Surely even love at first sight is more subtle than this. The numerous sage passages are mostly nonsensical to me. But everything that happens twice will surely happen a third time. How is anything supposed to happen twice let alone thrice if they can not happen more than once? Am I reading this too literally again? Gimme some of that weed man! The audiobook I read is beautifully narrated by Jeremy Irons who sounds almost exactly like Neil Gaiman here if you have listened to Neil Gaiman narrating a book you will know what I mean.
A huge improvement on his reading of Lolita which I think is a little over the top and rendered that book harder to follow. So, my Goodreads friends, is this a good read?
Laughable philosophy notwithstanding, it passes the time pleasantly enough. Highly recommended if you are going to San Francisco wearing some flowers in your hair. Paulo and his esteem-treasure-hunters I'm never been this mad on myself huh! It is one thing to read a great book and be inspired. It is an entirely different thing for the author to throw it in your face If you have Paulo and his esteem-treasure-hunters If you haven't started this book, don't bother.
I will give it enough credit to say it was better than the Nanny Diaries. Although anything would be a better read than that horrid excuse for a book Sorry, still mad at myself at wasting time on reading something so awful. Well do your self a favor and read it as last book on planet left View all 11 comments.
Dec 25, Dream. View all 34 comments. Not my cup of tea. I feel like it tries way too hard to be all profound and intellectual but ends up being just portentous.
I understand why it got so popular, it surely is quotable, but for me it seems too preachy, pretentious and I really disliked flimsy portrayal of women in this book. If you're looking for a story about some inspirational journey, "The Journey to the East" by Hermann Hesse is a million times better.
That one is actu Rating: That one is actually profound without all the pomposity of "The Alchemist". Ne man tokios knygos. Gavos pompastika. View all 3 comments. I do not feel this book is a new addition for me! I am Faithful and the Faithful knows that: God is give us all the universe.. I do not know the real reason behind the dazzle of some readers do, but only if they are of those who suffer from spiritual emptiness and lack of awareness and faith!
View all 12 comments. This review has been hidden because it contains spoilers. To view it, click here. While this book made some points that I agreed with all things in the universe are one; a person is happiest when living in the present moment, rather than the past or future; even things that seem like detours in your quest toward achieving your goals can be rich opportunities for learning I just couldn't buy a lot of it.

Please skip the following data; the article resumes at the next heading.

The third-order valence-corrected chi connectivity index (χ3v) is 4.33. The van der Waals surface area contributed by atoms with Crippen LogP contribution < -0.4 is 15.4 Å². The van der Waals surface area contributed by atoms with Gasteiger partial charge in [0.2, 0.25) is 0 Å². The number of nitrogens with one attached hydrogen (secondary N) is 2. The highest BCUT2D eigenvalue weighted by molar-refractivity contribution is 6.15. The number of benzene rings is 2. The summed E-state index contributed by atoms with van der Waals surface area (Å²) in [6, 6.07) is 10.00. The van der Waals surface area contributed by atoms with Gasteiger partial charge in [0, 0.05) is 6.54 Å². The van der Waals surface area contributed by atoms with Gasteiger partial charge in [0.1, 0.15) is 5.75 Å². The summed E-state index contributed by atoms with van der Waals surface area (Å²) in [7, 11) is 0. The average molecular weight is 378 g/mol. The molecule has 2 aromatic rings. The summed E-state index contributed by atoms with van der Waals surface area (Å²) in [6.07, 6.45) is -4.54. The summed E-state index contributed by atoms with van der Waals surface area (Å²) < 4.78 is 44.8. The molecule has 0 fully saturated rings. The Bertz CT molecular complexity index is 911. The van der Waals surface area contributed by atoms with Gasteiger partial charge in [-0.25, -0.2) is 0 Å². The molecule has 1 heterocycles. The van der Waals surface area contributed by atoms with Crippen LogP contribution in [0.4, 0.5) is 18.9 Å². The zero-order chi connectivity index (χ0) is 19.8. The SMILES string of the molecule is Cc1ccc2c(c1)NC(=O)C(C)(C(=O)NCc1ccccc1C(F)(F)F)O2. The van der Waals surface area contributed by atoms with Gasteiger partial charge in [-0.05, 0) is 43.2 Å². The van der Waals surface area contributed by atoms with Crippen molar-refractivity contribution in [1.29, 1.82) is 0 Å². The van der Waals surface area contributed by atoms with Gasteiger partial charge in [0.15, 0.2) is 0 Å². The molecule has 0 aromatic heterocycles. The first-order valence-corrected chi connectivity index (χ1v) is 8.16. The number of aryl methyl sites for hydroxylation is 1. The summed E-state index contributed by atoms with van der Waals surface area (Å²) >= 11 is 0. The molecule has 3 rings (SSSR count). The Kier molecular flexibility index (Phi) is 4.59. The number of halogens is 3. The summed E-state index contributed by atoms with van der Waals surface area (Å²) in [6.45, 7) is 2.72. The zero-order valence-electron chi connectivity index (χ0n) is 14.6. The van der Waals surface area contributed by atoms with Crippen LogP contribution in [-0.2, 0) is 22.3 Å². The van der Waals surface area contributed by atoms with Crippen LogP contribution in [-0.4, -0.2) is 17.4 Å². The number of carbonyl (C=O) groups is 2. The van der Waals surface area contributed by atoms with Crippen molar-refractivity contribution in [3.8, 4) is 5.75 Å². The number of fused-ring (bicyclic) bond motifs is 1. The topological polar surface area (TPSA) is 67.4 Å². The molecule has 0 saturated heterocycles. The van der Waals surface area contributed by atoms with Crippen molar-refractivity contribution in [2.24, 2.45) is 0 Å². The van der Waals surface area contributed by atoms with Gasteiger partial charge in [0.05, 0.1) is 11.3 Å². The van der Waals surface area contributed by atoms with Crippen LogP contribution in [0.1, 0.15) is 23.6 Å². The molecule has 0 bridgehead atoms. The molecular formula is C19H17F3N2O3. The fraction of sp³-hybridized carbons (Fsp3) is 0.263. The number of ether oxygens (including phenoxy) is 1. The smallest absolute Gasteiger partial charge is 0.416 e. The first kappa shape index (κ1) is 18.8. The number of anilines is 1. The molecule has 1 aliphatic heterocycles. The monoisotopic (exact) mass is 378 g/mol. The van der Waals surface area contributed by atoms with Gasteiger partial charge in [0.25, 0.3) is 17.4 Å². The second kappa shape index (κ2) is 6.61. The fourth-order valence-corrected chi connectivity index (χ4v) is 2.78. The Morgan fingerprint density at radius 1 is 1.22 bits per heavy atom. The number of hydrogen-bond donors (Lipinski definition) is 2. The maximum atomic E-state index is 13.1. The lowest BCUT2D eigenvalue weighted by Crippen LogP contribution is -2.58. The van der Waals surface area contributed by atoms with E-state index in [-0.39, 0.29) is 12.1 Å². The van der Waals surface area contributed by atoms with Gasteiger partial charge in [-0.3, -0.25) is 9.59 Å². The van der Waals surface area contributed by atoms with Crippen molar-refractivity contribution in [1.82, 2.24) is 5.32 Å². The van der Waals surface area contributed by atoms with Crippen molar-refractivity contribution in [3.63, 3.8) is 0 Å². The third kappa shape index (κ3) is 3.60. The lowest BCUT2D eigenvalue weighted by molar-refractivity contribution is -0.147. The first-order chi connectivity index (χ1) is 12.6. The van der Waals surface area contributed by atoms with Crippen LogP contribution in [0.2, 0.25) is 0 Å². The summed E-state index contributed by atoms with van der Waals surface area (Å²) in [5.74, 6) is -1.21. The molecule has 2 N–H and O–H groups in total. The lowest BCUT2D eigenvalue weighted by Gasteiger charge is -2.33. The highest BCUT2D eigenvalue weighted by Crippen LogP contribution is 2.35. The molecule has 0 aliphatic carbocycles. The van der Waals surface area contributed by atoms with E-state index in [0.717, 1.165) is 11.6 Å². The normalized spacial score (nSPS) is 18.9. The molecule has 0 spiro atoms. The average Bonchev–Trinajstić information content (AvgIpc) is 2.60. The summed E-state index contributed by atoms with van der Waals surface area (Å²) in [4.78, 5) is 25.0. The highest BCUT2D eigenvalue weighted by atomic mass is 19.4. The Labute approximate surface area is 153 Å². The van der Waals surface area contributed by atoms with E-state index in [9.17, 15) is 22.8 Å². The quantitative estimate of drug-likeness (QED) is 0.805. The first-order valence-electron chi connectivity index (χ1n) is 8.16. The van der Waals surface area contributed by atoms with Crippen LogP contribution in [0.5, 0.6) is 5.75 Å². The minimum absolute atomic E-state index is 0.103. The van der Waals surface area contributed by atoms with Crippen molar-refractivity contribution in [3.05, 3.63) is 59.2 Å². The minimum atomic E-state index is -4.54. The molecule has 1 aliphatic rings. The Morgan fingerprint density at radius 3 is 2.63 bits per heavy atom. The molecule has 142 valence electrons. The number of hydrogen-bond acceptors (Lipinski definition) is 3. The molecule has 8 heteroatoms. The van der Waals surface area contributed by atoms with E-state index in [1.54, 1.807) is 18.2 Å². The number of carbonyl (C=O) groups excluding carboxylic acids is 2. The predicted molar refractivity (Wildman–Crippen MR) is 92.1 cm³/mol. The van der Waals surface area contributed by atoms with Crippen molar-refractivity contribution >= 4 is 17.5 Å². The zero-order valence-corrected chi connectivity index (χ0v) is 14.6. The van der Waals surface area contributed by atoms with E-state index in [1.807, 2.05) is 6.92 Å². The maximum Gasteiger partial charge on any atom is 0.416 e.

For instance, I disagreed with the idea that your experience along the way shouldn't cause you to change your basic course. What's accumulated wisdom and experience for, if While this book made some points that I agreed with all things in the universe are one; a person is happiest when living in the present moment, rather than the past or future; even things that seem like detours in your quest toward achieving your goals can be rich opportunities for learning I just couldn't buy a lot of it.
What's accumulated wisdom and experience for, if not to cause us to live differently often with very different goals, aspirations, and fundamental beliefs than we did when we were younger? I also couldn't buy the notion that your "Personal Legend" is made manifest to you in no uncertain terms when you are a child and you should never deviate from it.
I dreamed of doing a hundred different things at various times during my childhood. More than one of those aspirations psychiatrist, teacher, stay-at-home mom, sociologist at one time or another during my youth seemed, without question, like the path I should follow. As I get dangerously close to middle age, I'm finding that I'm really happy as a horticulturist and constantly learning and doing new things within that field.
I feel no regret at not having pursued those other paths. Also, I was left with the impression that the "Personal Legend" of the main female character in the story was to send kisses on the wind and wait for the safe return of her man.
I thought the book made an important point: But that should, obviously, be true for both partners. I'll give the author the benefit of the doubt and assume that he didn't focus much on Fatima's goals and dreams because that's not whose story he was telling.
I'm hoping that, though she takes time out of her day to think of her love and pray for his safe return, she's spending more of her time pursuing dreams of her own. View 2 comments.
It was all the way back in when I was lovingly passed down a copy of The Alchemist from my grandfather, its worn out pages and his words a promise that I was about to read something truly remarkable, something life-changing. I was ten years old then. The only thing I can still recall is feeling rather proud of the fact that I'd actually managed to finish the whole book.
I'm seventeen years old now. And the only thing I know is that I simply cannot get myself to finish the whole book anymore.